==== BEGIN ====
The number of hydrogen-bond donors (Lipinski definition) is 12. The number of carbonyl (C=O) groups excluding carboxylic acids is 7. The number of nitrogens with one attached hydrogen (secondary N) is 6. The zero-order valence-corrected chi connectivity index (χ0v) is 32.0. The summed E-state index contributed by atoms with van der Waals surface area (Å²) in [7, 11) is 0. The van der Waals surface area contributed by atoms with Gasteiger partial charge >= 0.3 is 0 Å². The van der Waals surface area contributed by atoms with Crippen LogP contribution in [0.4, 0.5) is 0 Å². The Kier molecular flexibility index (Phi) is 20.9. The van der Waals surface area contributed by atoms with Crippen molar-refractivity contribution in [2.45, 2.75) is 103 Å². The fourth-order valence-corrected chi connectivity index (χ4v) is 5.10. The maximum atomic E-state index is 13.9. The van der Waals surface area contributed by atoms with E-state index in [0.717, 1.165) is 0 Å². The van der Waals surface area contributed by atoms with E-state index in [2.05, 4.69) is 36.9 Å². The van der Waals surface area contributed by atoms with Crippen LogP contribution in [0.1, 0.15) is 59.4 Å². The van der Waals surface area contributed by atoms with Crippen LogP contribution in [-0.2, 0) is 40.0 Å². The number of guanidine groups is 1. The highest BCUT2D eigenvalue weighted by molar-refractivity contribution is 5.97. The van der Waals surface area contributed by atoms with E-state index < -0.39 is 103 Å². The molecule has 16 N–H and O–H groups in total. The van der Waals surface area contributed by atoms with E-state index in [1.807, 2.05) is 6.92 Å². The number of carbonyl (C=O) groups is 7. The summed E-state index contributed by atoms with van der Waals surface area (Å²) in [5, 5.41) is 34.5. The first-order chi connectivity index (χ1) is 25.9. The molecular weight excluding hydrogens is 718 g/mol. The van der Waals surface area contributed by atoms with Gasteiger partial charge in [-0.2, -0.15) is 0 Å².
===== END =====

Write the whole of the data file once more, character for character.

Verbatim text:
The number of hydrogen-bond donors (Lipinski definition) is 12. The number of carbonyl (C=O) groups excluding carboxylic acids is 7. The number of nitrogens with one attached hydrogen (secondary N) is 6. The zero-order valence-corrected chi connectivity index (χ0v) is 32.0. The summed E-state index contributed by atoms with van der Waals surface area (Å²) in [7, 11) is 0. The van der Waals surface area contributed by atoms with Gasteiger partial charge >= 0.3 is 0 Å². The van der Waals surface area contributed by atoms with Crippen LogP contribution in [0.4, 0.5) is 0 Å². The Kier molecular flexibility index (Phi) is 20.9. The van der Waals surface area contributed by atoms with Crippen molar-refractivity contribution in [2.45, 2.75) is 103 Å². The fourth-order valence-corrected chi connectivity index (χ4v) is 5.10. The maximum atomic E-state index is 13.9. The van der Waals surface area contributed by atoms with E-state index in [0.717, 1.165) is 0 Å². The van der Waals surface area contributed by atoms with E-state index in [2.05, 4.69) is 36.9 Å². The van der Waals surface area contributed by atoms with Crippen LogP contribution in [0.1, 0.15) is 59.4 Å². The van der Waals surface area contributed by atoms with Crippen LogP contribution in [-0.2, 0) is 40.0 Å². The number of guanidine groups is 1. The highest BCUT2D eigenvalue weighted by molar-refractivity contribution is 5.97. The van der Waals surface area contributed by atoms with E-state index < -0.39 is 103 Å². The molecule has 16 N–H and O–H groups in total. The van der Waals surface area contributed by atoms with E-state index in [1.807, 2.05) is 6.92 Å². The number of carbonyl (C=O) groups is 7. The summed E-state index contributed by atoms with van der Waals surface area (Å²) in [5, 5.41) is 34.5. The first-order chi connectivity index (χ1) is 25.9. The molecular weight excluding hydrogens is 718 g/mol. The van der Waals surface area contributed by atoms with Gasteiger partial charge in [-0.2, -0.15) is 0 Å².